Sexual Health news - Sexually Transmitted Diseases

Computer questionnaires may help identify teens in need of STD testing

 

Researchers at the Washington University School of Medicine conducted a study to determine whether a computerized questionnaire can help improve the rates of sexually transmitted disease (STD) testing.

Authors of the study asked 460 emergency room patients aged 15 to 21 to fill out the survey, which included questions about sexual history and practices. They discovered that the questionnaire was not only effective at identifying teens and young adults who needed an STD test, but it was also easy to use and only took about eight minutes to complete.

"When we implemented the system, we found that almost half of the patients who completed the questionnaire were in need of STI testing, and that was the same whether or not their primary complaint was related to STIs," said lead author Fahd Ahmad, M.D.

The team discovered that about 15 percent of participants tested positive for chlamydia or gonorrhea, compared to a diagnoses rate of roughly 9 percent during the 15 months prior to the clinical trial. A total of 20 percent of the volunteers required treatment for an STD.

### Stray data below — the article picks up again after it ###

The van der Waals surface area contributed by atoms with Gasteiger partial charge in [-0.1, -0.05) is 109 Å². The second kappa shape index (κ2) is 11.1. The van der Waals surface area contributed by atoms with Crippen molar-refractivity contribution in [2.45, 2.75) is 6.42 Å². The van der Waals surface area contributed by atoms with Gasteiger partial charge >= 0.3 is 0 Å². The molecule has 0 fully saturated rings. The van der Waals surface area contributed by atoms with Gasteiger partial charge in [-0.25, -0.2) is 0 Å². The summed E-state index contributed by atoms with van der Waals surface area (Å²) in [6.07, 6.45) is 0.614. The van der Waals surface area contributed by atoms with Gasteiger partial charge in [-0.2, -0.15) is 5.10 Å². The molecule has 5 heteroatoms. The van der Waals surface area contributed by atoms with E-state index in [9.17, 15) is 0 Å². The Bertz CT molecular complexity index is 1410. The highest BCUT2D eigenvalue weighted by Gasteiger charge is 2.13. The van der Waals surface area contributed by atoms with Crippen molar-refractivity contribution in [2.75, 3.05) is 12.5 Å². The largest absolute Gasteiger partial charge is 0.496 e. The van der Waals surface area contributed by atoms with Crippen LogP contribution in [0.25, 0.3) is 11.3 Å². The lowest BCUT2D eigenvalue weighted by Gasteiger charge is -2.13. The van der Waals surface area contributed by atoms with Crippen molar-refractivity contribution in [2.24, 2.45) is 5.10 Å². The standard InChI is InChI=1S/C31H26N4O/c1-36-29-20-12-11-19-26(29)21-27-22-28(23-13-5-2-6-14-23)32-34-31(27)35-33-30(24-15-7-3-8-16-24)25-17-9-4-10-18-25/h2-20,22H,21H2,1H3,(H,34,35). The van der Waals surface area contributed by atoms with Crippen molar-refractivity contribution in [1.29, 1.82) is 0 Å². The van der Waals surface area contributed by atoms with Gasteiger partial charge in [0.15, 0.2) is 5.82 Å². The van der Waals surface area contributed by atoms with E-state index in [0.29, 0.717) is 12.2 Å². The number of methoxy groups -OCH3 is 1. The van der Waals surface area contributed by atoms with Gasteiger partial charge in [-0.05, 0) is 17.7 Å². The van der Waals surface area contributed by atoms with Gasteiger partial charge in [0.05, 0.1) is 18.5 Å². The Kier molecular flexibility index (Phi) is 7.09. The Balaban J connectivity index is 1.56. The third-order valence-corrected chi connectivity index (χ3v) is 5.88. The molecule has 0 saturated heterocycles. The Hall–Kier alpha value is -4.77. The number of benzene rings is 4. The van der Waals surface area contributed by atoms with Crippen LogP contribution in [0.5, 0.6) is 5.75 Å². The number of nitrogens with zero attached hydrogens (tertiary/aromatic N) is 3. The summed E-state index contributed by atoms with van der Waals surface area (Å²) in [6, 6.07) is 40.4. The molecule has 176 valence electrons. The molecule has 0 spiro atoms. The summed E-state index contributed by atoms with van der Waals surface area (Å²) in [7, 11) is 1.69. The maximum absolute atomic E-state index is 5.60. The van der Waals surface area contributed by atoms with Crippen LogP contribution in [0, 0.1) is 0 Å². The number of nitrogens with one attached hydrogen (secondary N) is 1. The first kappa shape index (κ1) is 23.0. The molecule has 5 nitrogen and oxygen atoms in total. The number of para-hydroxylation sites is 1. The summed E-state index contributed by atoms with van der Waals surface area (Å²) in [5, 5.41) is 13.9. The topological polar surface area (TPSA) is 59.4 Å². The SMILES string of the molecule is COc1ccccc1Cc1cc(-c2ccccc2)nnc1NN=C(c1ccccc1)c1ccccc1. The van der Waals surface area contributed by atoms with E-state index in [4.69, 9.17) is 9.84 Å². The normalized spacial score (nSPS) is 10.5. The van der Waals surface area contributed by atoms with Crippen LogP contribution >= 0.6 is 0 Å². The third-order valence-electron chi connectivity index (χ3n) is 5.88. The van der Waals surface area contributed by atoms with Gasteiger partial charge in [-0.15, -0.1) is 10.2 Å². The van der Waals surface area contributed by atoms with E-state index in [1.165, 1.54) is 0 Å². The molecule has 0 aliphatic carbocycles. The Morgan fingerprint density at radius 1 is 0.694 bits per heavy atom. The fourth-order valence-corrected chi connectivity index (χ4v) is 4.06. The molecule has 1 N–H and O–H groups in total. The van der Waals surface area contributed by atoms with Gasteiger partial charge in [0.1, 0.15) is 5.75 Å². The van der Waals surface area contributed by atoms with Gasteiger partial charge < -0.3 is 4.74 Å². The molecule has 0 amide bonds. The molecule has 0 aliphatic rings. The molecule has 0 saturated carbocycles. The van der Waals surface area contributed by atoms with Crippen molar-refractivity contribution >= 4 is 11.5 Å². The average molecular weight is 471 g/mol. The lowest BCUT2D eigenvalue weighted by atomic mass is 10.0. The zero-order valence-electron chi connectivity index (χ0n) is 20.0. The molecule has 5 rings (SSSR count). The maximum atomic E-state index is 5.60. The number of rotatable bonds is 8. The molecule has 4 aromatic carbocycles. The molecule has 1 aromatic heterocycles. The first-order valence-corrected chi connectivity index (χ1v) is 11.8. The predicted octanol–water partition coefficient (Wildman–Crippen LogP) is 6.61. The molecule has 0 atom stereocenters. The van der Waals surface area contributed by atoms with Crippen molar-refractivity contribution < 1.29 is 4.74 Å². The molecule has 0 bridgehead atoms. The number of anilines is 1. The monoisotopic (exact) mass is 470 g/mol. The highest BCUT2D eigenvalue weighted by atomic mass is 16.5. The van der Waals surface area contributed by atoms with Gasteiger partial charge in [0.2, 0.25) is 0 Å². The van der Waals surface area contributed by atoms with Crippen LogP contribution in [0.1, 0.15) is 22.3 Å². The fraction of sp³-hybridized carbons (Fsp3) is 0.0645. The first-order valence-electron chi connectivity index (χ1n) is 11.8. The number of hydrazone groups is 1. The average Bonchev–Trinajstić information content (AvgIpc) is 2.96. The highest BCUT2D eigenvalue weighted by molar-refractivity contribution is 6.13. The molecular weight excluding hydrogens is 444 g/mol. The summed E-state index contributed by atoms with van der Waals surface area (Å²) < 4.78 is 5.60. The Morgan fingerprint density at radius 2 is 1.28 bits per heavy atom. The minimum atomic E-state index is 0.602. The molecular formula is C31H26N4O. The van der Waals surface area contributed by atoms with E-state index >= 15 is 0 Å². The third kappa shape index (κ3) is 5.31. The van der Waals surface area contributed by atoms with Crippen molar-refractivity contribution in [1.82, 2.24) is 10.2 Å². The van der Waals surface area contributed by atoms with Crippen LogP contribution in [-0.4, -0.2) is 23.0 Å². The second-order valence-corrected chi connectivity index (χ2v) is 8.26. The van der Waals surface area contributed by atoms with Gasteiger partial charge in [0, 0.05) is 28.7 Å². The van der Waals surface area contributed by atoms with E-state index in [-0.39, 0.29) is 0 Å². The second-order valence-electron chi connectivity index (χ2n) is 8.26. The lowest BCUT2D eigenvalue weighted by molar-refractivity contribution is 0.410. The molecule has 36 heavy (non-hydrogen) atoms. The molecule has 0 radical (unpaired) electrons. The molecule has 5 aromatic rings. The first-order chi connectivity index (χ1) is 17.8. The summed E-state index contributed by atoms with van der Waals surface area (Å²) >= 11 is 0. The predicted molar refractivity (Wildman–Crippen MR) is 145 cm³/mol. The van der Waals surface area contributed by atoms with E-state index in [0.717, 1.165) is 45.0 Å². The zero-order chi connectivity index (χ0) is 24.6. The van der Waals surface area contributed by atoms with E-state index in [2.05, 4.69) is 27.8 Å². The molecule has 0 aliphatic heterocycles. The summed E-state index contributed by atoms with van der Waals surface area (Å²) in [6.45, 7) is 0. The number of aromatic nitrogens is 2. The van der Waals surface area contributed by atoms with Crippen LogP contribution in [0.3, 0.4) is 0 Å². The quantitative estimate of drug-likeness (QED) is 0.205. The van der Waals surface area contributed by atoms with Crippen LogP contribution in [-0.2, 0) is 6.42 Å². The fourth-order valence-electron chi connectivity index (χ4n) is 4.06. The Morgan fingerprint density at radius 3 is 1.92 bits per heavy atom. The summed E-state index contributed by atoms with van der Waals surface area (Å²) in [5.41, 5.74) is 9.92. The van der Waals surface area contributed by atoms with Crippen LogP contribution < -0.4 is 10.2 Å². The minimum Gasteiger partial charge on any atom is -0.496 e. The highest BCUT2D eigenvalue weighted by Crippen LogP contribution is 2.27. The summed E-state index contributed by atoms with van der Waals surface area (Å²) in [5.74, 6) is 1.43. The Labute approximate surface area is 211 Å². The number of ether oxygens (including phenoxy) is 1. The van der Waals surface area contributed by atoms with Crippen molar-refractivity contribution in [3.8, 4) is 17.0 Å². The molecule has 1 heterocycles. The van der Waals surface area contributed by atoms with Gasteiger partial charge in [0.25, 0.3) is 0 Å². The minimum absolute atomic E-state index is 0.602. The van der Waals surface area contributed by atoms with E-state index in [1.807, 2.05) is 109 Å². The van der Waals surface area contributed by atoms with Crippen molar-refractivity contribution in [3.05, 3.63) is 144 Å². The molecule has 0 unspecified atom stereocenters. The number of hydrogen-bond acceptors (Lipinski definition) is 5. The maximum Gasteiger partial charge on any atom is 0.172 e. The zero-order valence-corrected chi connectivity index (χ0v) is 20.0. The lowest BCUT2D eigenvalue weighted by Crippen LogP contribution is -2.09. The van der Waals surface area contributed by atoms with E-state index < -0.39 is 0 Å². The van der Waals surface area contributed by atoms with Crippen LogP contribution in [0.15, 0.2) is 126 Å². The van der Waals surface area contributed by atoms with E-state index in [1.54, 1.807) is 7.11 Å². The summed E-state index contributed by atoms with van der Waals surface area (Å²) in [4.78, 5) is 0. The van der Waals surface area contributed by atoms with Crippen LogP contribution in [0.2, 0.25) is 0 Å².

When asking the participants about the ease and comfort of completing the questionnaire, the researchers found that the electronic model may be even more preferable to in-person interviews. A total of 91 percent of the individuals said the program was easy to operate, and 71 percent said they would rather take an online survey than a written questionnaire or interview.

"Computerized questionnaires are an efficient way for healthcare workers to collect clinically relevant information and integrate it into their practice," Dr. Ahmad concluded.
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